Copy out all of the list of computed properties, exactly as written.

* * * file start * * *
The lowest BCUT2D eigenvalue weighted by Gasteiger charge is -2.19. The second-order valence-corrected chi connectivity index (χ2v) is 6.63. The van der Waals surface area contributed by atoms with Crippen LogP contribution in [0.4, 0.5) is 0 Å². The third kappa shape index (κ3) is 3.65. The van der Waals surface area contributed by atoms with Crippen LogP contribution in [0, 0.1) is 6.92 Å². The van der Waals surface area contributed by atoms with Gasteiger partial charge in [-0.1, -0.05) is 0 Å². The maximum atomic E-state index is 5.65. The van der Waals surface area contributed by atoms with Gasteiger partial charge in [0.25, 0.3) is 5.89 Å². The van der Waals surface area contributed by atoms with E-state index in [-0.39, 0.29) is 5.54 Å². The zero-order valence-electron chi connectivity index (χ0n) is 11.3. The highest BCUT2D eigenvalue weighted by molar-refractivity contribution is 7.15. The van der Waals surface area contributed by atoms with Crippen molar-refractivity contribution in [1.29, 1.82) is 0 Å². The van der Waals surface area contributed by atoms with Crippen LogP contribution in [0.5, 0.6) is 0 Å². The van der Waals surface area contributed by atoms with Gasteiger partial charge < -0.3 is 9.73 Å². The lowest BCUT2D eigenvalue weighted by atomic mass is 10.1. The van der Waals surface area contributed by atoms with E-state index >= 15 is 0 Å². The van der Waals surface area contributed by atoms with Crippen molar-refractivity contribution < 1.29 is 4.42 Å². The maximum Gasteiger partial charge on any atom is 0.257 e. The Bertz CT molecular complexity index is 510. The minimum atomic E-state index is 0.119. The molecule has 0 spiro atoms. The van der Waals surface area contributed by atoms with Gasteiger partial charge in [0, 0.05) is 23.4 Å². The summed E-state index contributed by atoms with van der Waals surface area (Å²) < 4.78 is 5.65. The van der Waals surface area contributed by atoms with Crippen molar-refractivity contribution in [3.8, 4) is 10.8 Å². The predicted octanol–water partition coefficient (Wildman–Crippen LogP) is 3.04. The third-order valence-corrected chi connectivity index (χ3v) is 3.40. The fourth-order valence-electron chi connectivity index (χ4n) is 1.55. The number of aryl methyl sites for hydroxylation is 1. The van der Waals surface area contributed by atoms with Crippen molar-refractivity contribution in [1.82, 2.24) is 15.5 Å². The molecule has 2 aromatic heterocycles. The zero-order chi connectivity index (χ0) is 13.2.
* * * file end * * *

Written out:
The lowest BCUT2D eigenvalue weighted by Gasteiger charge is -2.19. The second-order valence-corrected chi connectivity index (χ2v) is 6.63. The van der Waals surface area contributed by atoms with Crippen LogP contribution in [0.4, 0.5) is 0 Å². The third kappa shape index (κ3) is 3.65. The van der Waals surface area contributed by atoms with Crippen LogP contribution in [0, 0.1) is 6.92 Å². The van der Waals surface area contributed by atoms with Gasteiger partial charge in [-0.1, -0.05) is 0 Å². The maximum atomic E-state index is 5.65. The van der Waals surface area contributed by atoms with Gasteiger partial charge in [0.25, 0.3) is 5.89 Å². The van der Waals surface area contributed by atoms with E-state index in [-0.39, 0.29) is 5.54 Å². The zero-order valence-electron chi connectivity index (χ0n) is 11.3. The highest BCUT2D eigenvalue weighted by molar-refractivity contribution is 7.15. The van der Waals surface area contributed by atoms with Crippen molar-refractivity contribution in [1.29, 1.82) is 0 Å². The van der Waals surface area contributed by atoms with Crippen LogP contribution in [0.5, 0.6) is 0 Å². The van der Waals surface area contributed by atoms with Gasteiger partial charge < -0.3 is 9.73 Å². The lowest BCUT2D eigenvalue weighted by atomic mass is 10.1. The van der Waals surface area contributed by atoms with E-state index >= 15 is 0 Å². The van der Waals surface area contributed by atoms with Crippen molar-refractivity contribution < 1.29 is 4.42 Å². The maximum Gasteiger partial charge on any atom is 0.257 e. The Bertz CT molecular complexity index is 510. The minimum atomic E-state index is 0.119. The molecule has 0 spiro atoms. The van der Waals surface area contributed by atoms with Gasteiger partial charge in [0, 0.05) is 23.4 Å². The summed E-state index contributed by atoms with van der Waals surface area (Å²) < 4.78 is 5.65. The van der Waals surface area contributed by atoms with Crippen molar-refractivity contribution in [3.8, 4) is 10.8 Å². The predicted octanol–water partition coefficient (Wildman–Crippen LogP) is 3.04. The third-order valence-corrected chi connectivity index (χ3v) is 3.40. The fourth-order valence-electron chi connectivity index (χ4n) is 1.55. The number of aryl methyl sites for hydroxylation is 1. The van der Waals surface area contributed by atoms with Crippen molar-refractivity contribution in [1.82, 2.24) is 15.5 Å². The molecule has 2 aromatic heterocycles. The zero-order chi connectivity index (χ0) is 13.2.